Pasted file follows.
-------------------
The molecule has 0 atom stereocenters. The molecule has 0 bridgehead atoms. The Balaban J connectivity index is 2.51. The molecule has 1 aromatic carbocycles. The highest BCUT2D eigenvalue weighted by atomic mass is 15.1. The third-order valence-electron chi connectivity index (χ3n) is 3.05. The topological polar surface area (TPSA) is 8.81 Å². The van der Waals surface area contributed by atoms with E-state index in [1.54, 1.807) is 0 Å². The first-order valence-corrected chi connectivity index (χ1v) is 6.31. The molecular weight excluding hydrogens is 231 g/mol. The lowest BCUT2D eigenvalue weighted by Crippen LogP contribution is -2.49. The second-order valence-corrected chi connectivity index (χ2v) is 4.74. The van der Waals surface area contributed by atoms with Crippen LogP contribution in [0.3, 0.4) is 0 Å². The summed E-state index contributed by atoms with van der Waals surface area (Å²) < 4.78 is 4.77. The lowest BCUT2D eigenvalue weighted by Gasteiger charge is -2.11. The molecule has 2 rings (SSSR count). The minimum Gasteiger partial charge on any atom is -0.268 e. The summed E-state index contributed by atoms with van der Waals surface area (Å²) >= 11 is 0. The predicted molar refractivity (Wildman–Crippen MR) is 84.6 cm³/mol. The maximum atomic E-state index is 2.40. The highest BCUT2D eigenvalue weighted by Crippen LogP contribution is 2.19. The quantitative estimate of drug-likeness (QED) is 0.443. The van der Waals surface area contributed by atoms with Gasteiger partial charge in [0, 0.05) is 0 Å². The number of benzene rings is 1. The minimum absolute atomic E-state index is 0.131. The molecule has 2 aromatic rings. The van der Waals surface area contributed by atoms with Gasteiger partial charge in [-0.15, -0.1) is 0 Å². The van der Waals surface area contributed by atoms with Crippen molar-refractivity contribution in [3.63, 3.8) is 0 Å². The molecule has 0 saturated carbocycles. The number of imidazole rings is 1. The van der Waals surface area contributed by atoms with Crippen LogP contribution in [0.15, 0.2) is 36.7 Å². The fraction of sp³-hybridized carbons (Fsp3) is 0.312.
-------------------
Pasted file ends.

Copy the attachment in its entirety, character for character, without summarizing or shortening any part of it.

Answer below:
The molecule has 0 atom stereocenters. The molecule has 0 bridgehead atoms. The Balaban J connectivity index is 2.51. The molecule has 1 aromatic carbocycles. The highest BCUT2D eigenvalue weighted by atomic mass is 15.1. The third-order valence-electron chi connectivity index (χ3n) is 3.05. The topological polar surface area (TPSA) is 8.81 Å². The van der Waals surface area contributed by atoms with E-state index in [1.54, 1.807) is 0 Å². The first-order valence-corrected chi connectivity index (χ1v) is 6.31. The molecular weight excluding hydrogens is 231 g/mol. The lowest BCUT2D eigenvalue weighted by Crippen LogP contribution is -2.49. The second-order valence-corrected chi connectivity index (χ2v) is 4.74. The van der Waals surface area contributed by atoms with Crippen LogP contribution in [0.3, 0.4) is 0 Å². The summed E-state index contributed by atoms with van der Waals surface area (Å²) < 4.78 is 4.77. The lowest BCUT2D eigenvalue weighted by Gasteiger charge is -2.11. The molecule has 2 rings (SSSR count). The minimum Gasteiger partial charge on any atom is -0.268 e. The summed E-state index contributed by atoms with van der Waals surface area (Å²) >= 11 is 0. The predicted molar refractivity (Wildman–Crippen MR) is 84.6 cm³/mol. The maximum atomic E-state index is 2.40. The highest BCUT2D eigenvalue weighted by Crippen LogP contribution is 2.19. The quantitative estimate of drug-likeness (QED) is 0.443. The van der Waals surface area contributed by atoms with Gasteiger partial charge in [0, 0.05) is 0 Å². The number of benzene rings is 1. The minimum absolute atomic E-state index is 0.131. The molecule has 2 aromatic rings. The van der Waals surface area contributed by atoms with Gasteiger partial charge in [-0.15, -0.1) is 0 Å². The van der Waals surface area contributed by atoms with Crippen molar-refractivity contribution in [3.63, 3.8) is 0 Å². The molecule has 0 saturated carbocycles. The number of imidazole rings is 1. The van der Waals surface area contributed by atoms with Crippen LogP contribution in [0.15, 0.2) is 36.7 Å². The fraction of sp³-hybridized carbons (Fsp3) is 0.312.